The GearHeadWorks Tailhook is one of the slickest braces in my opinion. It’s made from aluminum and the hook is deployed by pushing a button and folding the it outwards.

The Dragon Snout

There is actually a neat 3D printed angled forearm extension made for the Stribog known as “the Dragon Snout”. It’s made by 3D Experiment and sold by Global Ordnance among others. It fits and feels great plus aesthetically I like covering up the approximate 3″ of barrel that stick out of the factory handguard.

First off, it’s a great name! It’s also very well done.
The Dragon Snout mounts by sliding it onto the existing 1913 Picatinny Rail on the bottom of the pistol’s handguard. One minor detqail – the Dragon Snout will likely need to go on before your muzzle device. For the Grand Power S9 shown, it did need to be mounted after the Dragon Snout.

Grand Power S9 Muzzle Brake

I went with a Grand Power 9mm brake that has an integral locking nut. Unfortunately, I do not see it for sale right now anywhere so I can’t link to it. Here are some photos of it.

The S9 brake is seems to work quite well and it was easy to install.
The threads are protected by a barrel nut so you remove it and thread on the new brake. It’s interesting to note the proof mark on the barrel 9×19 CIP – CIP is a European standards group that does the work of SAAMI there. CIP and SAAMI standards are often close but not exactly the same due to differences in where they collect pressure data. SAAMI also has +P and +P+ whereas CIP does not.
When installing a brake, thread it on as far as you can and then back it off only as much as you need to “clock” it (align it) and then tighted the locking nut.
Here’s a good photo of the brake and how it is larger than the Dragon Snout’s front hole. You can also see the integral iron front sight and charging handle.
The Stribog was really shaping up and I liked both the balance and the way it felt when I brought it up.

Adding a Holosun HEC-510GR Green Reflex Sight

My opinion of Holosun optics has improved quite a bit over the last two years – mainly because I started using the versus just reading about them. My go-to holographic sight is the Vortex UH-1 when I can afford it. When I can’t, I have found the Holosun optics to be very decent affordable choices. I especially like the HEC-510GR and bought mine at EuroOptic.

In general, I like Holosun’s use of two power sources – battery and solar plus you can either manually shut off the optic or use the shake awake feature that turns the unit and then off after a period of inactivity.

I find the green colored reticle super easy to find. Bringing the Stribog up and acquiring the target is both very straight forward and fast.

The HE510C-GR arrives well protected in its box ready for you to install the battery and mount it.
The unit has a quick release lever so you can remove the optic quickly either for cleaning or if you need to get it out of the way. I really prefer optics with quick release levers because there are any number of reasons why you may need to get it out of the way in a hurry. For example, if this Holosun were to fail, I’d remove it and quickly fail over to using the integral backup iron sights that are built into the Stribog’s top rail. Those sights flip up but are too short to use with the Holosun so I just leave them folded down.

The Final Result

I was very happy with the weapon – it all came together in a nice package:

Here’s the finished unit – A Stribog SP9A1 with the F5 modular brace, Dragon Snout forearm, S9 brake and a Holosun 510C-GR optic on top. That is one of the straight 30 round magazines,

Quick Comment on Magazines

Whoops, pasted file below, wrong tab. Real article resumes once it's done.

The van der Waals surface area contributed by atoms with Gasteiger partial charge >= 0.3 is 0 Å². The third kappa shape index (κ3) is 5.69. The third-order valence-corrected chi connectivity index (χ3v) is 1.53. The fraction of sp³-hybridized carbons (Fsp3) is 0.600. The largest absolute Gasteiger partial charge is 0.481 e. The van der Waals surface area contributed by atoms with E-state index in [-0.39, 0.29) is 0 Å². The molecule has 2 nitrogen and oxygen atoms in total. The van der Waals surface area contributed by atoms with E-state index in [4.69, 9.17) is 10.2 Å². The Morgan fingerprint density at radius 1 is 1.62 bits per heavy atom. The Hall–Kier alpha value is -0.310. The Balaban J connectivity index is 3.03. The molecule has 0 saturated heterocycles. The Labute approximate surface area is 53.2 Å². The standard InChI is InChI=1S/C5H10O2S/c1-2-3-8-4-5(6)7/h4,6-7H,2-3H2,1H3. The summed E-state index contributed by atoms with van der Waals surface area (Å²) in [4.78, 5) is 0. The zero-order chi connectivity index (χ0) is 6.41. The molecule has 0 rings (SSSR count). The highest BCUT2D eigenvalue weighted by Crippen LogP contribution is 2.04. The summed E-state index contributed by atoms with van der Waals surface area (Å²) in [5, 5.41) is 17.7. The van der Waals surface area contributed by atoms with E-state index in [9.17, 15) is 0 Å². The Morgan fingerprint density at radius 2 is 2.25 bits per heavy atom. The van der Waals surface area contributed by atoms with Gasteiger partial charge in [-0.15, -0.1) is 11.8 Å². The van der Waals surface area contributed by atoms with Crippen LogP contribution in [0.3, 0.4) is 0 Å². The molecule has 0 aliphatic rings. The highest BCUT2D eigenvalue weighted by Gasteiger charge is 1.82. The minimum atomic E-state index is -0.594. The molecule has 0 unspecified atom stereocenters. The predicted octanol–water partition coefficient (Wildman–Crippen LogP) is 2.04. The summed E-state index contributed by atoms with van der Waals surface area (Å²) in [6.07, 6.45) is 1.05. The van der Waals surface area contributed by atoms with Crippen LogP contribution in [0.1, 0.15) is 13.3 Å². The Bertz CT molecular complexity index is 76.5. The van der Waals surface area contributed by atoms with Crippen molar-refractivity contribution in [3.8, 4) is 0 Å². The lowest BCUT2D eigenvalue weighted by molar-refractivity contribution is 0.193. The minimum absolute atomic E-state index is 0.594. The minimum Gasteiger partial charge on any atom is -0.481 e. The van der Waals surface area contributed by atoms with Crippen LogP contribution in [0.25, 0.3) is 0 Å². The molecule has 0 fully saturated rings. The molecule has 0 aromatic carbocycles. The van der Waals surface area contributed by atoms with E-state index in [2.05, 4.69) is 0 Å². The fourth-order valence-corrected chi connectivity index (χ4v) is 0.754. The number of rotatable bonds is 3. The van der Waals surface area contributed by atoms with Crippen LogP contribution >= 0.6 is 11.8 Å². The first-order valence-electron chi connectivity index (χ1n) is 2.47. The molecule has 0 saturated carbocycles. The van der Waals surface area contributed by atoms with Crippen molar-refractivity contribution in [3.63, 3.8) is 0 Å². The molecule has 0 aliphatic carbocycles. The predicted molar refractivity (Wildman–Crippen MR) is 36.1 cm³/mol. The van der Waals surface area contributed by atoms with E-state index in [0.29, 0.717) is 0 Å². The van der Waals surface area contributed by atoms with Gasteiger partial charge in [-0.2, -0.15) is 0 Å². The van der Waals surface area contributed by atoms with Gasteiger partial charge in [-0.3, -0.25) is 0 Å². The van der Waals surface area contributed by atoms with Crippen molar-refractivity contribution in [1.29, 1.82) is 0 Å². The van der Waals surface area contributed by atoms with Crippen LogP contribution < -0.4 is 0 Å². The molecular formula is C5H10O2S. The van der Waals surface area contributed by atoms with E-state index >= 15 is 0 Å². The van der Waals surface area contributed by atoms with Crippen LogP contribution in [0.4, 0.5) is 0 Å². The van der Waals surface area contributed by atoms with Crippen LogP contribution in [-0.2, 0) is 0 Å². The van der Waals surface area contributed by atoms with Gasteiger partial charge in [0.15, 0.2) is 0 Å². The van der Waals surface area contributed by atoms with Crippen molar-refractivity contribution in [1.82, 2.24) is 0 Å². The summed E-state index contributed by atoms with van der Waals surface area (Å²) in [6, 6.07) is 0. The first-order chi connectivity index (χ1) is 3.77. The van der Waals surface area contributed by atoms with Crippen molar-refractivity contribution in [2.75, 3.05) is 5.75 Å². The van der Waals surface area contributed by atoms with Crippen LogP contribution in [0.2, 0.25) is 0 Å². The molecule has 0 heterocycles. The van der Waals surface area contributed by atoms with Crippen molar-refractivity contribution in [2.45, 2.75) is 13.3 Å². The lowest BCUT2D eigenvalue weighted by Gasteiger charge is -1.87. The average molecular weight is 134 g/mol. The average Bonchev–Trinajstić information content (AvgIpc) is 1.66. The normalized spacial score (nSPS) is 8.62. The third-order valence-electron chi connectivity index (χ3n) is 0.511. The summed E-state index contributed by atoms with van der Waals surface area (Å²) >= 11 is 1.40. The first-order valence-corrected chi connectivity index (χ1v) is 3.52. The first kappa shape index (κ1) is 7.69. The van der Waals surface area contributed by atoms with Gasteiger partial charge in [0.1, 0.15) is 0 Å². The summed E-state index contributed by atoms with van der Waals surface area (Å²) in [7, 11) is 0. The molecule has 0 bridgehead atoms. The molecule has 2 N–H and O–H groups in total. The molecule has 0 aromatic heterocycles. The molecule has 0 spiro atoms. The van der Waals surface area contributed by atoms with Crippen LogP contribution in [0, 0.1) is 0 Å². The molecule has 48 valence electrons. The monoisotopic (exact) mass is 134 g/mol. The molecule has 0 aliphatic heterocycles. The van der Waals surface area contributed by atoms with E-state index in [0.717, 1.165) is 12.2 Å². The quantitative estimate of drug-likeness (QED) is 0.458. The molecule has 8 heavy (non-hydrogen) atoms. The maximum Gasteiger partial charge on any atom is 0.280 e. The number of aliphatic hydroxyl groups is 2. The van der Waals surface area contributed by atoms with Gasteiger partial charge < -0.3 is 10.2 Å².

The magazine design is unique. While there are now options for the lowers that let you use Glock mags, the native magazine is a proprietary double stack design.

You have a number of options for magazines – 20 and 30 round plus there are ones that are straight, with and without metal reinforced tops and a curved model. Right now, I have a combination of straight 30 round magazines both with and without the reinforced metal feed lips.

I’d recommend you have 4-8 magazines at least for your Stribog. Why? It’s so much fun to shoot you will go through 30 rounds fast. A number of places sell Stribog magazines and I bought a few of my spares from GunMag Warehouse. I bought a couple of the steel reinforced lipped models from Global Ordnance but everyone seems to be sold out of them at the moment. I haven’t had any problems with the all polymer units but if we make a broad generalization, steel reinforced mag lips of any design tend to last longer.

Summary

Ok, the Stribog was assembled and ready for the range! For a change, I am writing this after taking it to the range twice, having a blast and will talk about my experiences with the weapon in my next post.

Here’s one view of the completed Stribog.
And another.

I hope this post gives you some ideas and I definitely like the Stribog.


Note, I have to buy all of my parts – nothing here was paid for by sponsors, etc. I do make a small amount if you click on an ad and buy something but that is it. You’re getting my real opinion on stuff.

If you find this post useful, please share the link on Facebook, with your friends, etc. Your support is much appreciated and if you have any feedback, please email me at info@roninsgrips.com. Please note that for links to other websites, I may be paid via an affiliate program such as Avantlink, Impact, Amazon and eBay.


How to Load Our Old Second Generation 9mm RIA Mags For Reliable Shooting

7/25/22 Update: This only applies to our second generation magazines. With our current mags, we are using Mec-Gar P18 tubes that were designed to stabilize 9mm rounds so no extra work is needed. We now have 10, 15 and 17 round mags available.

To maximize reliable feeding from our second generation 9mm magazines, there is a process you need to follow. We start with a 10mm magazine and both narrow down the feed lips and reshape the top. This angles the cartridge correctly but we also need to ensure the cartridge is seated to the back of the magazine. Why? Well, let me explain a bit.